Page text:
This basically means that 83% of the company’s income from operations went towards meeting employee cost. This is not an anomaly. In 2014-2015, employee cost formed around 78% of the company’s income from operations. Hence, employee cost as a proportion of income from operations has gone up by a whopping 500 basis points during the course of just one financial year. One basis point is one hundredth of a percentage.

How does this compare with competition? Let’s look at the numbers of Bharti Airtel. In 2015-2016. The income from operations of the company stood at Rs 60,300.2 crore. This is close to 19 times the total income from operations of MTNL.

And how much money did the company spend on employee benefits? Rs 1,869.3 crore. This is nearly 30% lower than the employee benefits expenses of MTNL. So what does this mean? It means that Airtel earned 19 times MTNL’s income from operations by spending 30% lesser on its employees.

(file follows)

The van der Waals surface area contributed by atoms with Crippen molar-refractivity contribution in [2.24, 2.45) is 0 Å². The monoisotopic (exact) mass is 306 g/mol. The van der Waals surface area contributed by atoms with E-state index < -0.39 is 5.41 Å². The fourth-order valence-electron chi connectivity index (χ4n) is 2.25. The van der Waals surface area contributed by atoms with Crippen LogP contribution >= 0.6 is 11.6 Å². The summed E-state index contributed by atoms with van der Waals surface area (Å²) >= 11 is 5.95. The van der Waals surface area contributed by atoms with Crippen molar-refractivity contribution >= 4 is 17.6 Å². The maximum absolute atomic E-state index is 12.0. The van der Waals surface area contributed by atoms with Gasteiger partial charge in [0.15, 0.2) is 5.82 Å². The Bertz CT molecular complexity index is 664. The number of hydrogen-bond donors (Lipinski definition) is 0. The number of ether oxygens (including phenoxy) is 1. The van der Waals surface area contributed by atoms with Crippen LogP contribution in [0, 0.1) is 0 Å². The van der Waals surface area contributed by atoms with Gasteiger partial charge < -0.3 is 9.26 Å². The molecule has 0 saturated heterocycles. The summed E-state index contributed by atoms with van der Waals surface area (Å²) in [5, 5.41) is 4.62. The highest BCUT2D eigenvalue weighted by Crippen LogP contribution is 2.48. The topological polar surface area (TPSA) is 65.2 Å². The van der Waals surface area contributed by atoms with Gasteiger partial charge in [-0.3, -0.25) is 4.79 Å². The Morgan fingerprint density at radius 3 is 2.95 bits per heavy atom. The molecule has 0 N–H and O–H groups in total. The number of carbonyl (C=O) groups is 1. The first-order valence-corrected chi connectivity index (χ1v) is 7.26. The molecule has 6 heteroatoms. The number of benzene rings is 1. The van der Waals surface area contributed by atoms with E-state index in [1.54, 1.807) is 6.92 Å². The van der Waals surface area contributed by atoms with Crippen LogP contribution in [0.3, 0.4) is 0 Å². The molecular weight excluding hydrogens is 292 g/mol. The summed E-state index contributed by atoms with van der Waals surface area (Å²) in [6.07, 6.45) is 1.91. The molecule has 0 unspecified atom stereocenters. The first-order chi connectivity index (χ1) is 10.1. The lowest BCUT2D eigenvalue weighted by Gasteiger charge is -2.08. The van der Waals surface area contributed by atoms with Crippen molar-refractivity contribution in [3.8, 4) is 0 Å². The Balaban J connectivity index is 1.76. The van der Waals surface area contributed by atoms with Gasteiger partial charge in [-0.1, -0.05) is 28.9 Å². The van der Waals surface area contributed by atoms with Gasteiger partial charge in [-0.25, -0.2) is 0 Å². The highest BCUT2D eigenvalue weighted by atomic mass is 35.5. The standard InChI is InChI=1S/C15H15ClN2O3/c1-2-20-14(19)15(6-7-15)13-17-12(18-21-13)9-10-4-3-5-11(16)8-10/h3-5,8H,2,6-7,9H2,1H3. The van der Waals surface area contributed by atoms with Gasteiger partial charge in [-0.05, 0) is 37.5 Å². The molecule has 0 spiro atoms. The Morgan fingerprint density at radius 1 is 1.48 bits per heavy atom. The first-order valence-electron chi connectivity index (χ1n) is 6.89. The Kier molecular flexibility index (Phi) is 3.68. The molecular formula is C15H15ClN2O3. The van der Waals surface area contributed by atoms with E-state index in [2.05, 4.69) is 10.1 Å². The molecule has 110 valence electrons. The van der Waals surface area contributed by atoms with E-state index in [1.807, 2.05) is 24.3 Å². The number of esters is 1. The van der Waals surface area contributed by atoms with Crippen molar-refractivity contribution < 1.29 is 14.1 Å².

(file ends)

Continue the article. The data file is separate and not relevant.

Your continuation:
Further, Airtel’s employee cost in 2015-2016 was 3.1% of its income from operations. MTNL’s was at 83%. And how did things look for Airtel in 2014-2015? The employee benefit expenses of Airtel were at 3.05% of its income from operations. For MTNL, the figure was 78%. Hence, the employee benefit costs of Airtel went up by 5 basis points, during the course of one financial year, whereas that of MTNL went up by 500 basis points.

This is what MTNL is competing against. For it to be viable, the employee cost as a proportion of income from operations, will have to come down dramatically. That can only happen in two ways—salaries being slashed or employees being fired. The first option can be ruled out. The second option will have its own share of costs.

Actually, there is a third way as well i.e. if the company manages to increase its income from operations. But given the brand image that the company has among consumers that seems to be difficult. As they used to say in the good old days when MTNL was a monopoly, MTNL equals Mera Telephone Nahi Lagta. The company had a branding problem back then as well, but the consumer did not have choice. Now he does and he has executed it.